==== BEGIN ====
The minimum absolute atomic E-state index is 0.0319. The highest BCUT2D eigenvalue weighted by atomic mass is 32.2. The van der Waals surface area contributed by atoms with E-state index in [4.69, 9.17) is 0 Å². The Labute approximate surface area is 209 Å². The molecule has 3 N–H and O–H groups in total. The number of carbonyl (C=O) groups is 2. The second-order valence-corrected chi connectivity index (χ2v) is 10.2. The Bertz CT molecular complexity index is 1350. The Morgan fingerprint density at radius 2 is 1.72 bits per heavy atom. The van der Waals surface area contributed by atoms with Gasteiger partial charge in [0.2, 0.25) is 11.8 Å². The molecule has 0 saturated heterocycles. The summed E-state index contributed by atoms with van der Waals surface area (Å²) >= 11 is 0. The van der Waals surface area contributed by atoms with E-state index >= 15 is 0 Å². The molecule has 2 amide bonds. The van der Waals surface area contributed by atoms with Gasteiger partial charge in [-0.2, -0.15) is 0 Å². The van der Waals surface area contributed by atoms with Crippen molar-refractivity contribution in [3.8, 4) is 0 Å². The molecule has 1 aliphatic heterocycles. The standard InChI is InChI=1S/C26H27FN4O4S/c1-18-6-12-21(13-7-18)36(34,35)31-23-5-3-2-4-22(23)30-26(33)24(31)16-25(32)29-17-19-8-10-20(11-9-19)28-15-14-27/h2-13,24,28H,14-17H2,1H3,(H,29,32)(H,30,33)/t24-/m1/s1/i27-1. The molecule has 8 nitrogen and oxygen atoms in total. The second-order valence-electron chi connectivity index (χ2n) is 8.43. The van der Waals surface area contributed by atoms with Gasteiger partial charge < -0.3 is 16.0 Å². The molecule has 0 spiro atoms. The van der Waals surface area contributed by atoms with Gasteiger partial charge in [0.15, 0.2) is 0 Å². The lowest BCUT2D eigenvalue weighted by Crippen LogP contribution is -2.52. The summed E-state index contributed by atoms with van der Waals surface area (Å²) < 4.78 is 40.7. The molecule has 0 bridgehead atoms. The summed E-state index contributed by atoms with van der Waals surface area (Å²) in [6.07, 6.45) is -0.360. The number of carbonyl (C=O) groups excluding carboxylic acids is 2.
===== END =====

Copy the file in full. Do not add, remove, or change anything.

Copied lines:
The minimum absolute atomic E-state index is 0.0319. The highest BCUT2D eigenvalue weighted by atomic mass is 32.2. The van der Waals surface area contributed by atoms with E-state index in [4.69, 9.17) is 0 Å². The Labute approximate surface area is 209 Å². The molecule has 3 N–H and O–H groups in total. The number of carbonyl (C=O) groups is 2. The second-order valence-corrected chi connectivity index (χ2v) is 10.2. The Bertz CT molecular complexity index is 1350. The Morgan fingerprint density at radius 2 is 1.72 bits per heavy atom. The van der Waals surface area contributed by atoms with Gasteiger partial charge in [0.2, 0.25) is 11.8 Å². The molecule has 0 saturated heterocycles. The summed E-state index contributed by atoms with van der Waals surface area (Å²) >= 11 is 0. The van der Waals surface area contributed by atoms with E-state index >= 15 is 0 Å². The molecule has 2 amide bonds. The van der Waals surface area contributed by atoms with Gasteiger partial charge in [-0.2, -0.15) is 0 Å². The van der Waals surface area contributed by atoms with Crippen molar-refractivity contribution in [3.8, 4) is 0 Å². The molecule has 1 aliphatic heterocycles. The standard InChI is InChI=1S/C26H27FN4O4S/c1-18-6-12-21(13-7-18)36(34,35)31-23-5-3-2-4-22(23)30-26(33)24(31)16-25(32)29-17-19-8-10-20(11-9-19)28-15-14-27/h2-13,24,28H,14-17H2,1H3,(H,29,32)(H,30,33)/t24-/m1/s1/i27-1. The molecule has 8 nitrogen and oxygen atoms in total. The second-order valence-electron chi connectivity index (χ2n) is 8.43. The van der Waals surface area contributed by atoms with Gasteiger partial charge < -0.3 is 16.0 Å². The molecule has 0 spiro atoms. The van der Waals surface area contributed by atoms with Gasteiger partial charge in [0.15, 0.2) is 0 Å². The lowest BCUT2D eigenvalue weighted by Crippen LogP contribution is -2.52. The summed E-state index contributed by atoms with van der Waals surface area (Å²) < 4.78 is 40.7. The molecule has 0 bridgehead atoms. The summed E-state index contributed by atoms with van der Waals surface area (Å²) in [6.07, 6.45) is -0.360. The number of carbonyl (C=O) groups excluding carboxylic acids is 2.